The Luminaries

“Love cannot be reduced to a catalog of reasons why, and a catalog of reasons cannot be put together into love.”

Intricate, Well-Developed narrative that consumed me in 2 weeks. The author who was 28 years old at the time, composed this Dickensian style mystery novel set in 1800s New Zealand during The Gold Rush with such finesse that my brain can’t get around it. Poking fun at the Victorian tropes and writing style each Character is inspired by the zodiac signs and through that angle, she portrays them in the most dramatic way and I couldn’t for the life of me stop flipping the pages.

.“A woman fallen has no future; a man risen has no past.”

19 Characters all connected by the mystery of a missing wealthy man, a suicidal prostitute & a pile of gold found in luckless man’s cabin. She weaves all these perspectives so well & you can definitely see why it took her 5 years to create this epic tale. The first section is 300 pages ( I know that’s a lot) but once you get through it you will not want to put it down. The book stays true to the era in which the men are pompous power hungry, filled with over the top flare and the misogyny is ever so present but like discovering gold some Characters will stay with you for the long haul. The mystery and the plot were balanced and for 800 pages the momentum didn’t whither, as you come to know the characters the need for justice and answers keeps you on your toes.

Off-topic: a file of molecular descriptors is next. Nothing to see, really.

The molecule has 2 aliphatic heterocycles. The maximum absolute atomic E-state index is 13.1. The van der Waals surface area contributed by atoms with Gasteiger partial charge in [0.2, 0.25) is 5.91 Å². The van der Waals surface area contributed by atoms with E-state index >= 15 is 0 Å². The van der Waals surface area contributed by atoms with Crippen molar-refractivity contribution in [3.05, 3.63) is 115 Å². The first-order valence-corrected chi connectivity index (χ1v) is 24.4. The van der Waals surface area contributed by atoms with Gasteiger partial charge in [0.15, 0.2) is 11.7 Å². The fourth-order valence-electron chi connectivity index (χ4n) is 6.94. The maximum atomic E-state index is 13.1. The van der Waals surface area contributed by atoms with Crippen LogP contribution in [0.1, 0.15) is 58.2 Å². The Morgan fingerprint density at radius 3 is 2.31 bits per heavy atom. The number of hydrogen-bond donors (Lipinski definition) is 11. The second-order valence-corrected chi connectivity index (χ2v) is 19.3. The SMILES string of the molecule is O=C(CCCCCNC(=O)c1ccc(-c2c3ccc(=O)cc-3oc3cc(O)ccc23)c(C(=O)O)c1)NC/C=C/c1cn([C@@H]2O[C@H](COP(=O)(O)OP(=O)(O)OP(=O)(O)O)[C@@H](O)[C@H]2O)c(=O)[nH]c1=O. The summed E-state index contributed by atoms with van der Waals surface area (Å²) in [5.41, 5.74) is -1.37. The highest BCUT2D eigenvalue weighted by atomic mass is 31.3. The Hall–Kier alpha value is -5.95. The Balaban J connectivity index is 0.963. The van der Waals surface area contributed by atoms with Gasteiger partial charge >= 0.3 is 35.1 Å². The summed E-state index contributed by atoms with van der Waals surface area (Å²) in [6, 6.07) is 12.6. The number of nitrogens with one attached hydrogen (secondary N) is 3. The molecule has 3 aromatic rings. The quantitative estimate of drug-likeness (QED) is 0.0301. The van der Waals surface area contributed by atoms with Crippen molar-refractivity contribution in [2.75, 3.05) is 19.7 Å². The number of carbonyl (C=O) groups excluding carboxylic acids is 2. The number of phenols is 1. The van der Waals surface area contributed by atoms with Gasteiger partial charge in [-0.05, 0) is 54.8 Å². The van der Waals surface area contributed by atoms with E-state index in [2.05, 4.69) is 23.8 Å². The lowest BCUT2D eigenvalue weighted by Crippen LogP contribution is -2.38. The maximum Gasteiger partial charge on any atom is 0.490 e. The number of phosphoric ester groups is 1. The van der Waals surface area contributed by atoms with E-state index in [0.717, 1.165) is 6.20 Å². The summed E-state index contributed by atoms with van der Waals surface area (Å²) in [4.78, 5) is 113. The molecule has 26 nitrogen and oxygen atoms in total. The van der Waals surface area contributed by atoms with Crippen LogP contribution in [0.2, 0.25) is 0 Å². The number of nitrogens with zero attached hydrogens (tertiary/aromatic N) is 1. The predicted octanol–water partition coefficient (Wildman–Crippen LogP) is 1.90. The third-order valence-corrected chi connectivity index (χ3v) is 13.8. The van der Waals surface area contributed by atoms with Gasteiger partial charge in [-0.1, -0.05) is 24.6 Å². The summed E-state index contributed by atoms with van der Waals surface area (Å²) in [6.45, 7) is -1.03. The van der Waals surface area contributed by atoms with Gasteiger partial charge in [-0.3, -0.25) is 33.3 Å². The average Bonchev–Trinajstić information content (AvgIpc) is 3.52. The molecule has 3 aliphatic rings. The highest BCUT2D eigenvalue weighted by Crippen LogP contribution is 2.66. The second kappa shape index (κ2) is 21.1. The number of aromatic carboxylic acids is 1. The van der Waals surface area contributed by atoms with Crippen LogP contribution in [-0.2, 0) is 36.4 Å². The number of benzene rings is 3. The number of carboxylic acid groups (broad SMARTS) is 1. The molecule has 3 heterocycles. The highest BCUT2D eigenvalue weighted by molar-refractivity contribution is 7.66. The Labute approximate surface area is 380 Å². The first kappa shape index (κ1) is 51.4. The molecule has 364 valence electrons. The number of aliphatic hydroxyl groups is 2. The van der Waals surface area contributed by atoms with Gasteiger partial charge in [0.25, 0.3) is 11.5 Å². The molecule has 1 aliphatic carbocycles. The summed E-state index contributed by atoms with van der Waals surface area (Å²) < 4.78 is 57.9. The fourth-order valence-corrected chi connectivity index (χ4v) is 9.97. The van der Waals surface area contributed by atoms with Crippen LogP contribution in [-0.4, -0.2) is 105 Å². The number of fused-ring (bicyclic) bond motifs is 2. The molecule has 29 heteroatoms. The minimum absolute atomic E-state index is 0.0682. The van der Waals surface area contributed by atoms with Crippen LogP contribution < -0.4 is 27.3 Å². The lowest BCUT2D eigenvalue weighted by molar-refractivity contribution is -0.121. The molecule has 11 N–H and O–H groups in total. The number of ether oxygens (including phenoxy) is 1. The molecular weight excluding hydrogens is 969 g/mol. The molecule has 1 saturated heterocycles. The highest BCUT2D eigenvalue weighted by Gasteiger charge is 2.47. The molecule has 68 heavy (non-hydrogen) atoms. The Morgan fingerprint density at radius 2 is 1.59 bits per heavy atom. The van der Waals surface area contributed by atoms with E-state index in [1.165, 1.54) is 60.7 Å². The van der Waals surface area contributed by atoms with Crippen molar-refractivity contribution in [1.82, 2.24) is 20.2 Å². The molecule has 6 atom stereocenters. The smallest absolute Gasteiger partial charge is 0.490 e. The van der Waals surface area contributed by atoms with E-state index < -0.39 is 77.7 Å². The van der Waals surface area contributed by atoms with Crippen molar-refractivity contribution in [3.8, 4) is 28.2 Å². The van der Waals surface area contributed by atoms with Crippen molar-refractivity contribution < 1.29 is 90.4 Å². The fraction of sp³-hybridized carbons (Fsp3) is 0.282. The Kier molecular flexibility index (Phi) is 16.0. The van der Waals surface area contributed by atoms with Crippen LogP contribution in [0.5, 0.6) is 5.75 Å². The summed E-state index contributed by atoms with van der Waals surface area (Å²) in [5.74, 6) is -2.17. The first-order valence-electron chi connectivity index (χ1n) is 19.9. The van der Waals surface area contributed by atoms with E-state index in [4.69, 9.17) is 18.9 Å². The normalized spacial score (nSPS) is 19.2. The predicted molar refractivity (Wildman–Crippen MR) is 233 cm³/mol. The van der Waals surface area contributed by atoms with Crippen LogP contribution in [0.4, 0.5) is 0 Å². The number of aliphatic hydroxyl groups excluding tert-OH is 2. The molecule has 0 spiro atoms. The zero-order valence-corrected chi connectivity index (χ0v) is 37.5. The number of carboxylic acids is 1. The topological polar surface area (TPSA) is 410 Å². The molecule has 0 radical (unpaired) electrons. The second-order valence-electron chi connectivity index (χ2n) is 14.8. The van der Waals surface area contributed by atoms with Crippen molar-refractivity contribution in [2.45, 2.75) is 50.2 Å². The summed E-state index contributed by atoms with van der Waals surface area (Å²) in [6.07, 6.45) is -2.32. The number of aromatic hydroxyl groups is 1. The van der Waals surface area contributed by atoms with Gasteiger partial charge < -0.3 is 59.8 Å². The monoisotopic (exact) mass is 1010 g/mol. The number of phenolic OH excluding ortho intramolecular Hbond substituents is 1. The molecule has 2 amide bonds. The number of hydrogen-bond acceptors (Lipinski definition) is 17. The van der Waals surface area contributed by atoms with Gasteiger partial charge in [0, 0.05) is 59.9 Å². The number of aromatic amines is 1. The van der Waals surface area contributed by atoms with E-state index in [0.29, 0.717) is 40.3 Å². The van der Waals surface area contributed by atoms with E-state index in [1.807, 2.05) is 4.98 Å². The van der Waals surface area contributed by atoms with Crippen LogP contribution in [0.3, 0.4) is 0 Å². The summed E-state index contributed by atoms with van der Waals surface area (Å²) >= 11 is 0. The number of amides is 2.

Dramatic reveals, themes of colonialism, morality etc expanded the story to greater heights. The core of the story is obsession, power, revenge, escapism I could unearth so many gems ( pun intended) It’s been a long time since a book kept me engaged and this had all the elements of a great book. If you are a fan of Historical Fiction and a giant cast of characters, sprinkled with a tantalizing mystery… What are you waiting for? pick it up.




Hope you had a fantastic reading year in 2018 and an even better one in 2019 🙂 Would love to hear your favorite books of 2018, I’m always looking for new books to add to my ever growing tbr.

Happy New Year and Happy Reading Friends.

Kenyan library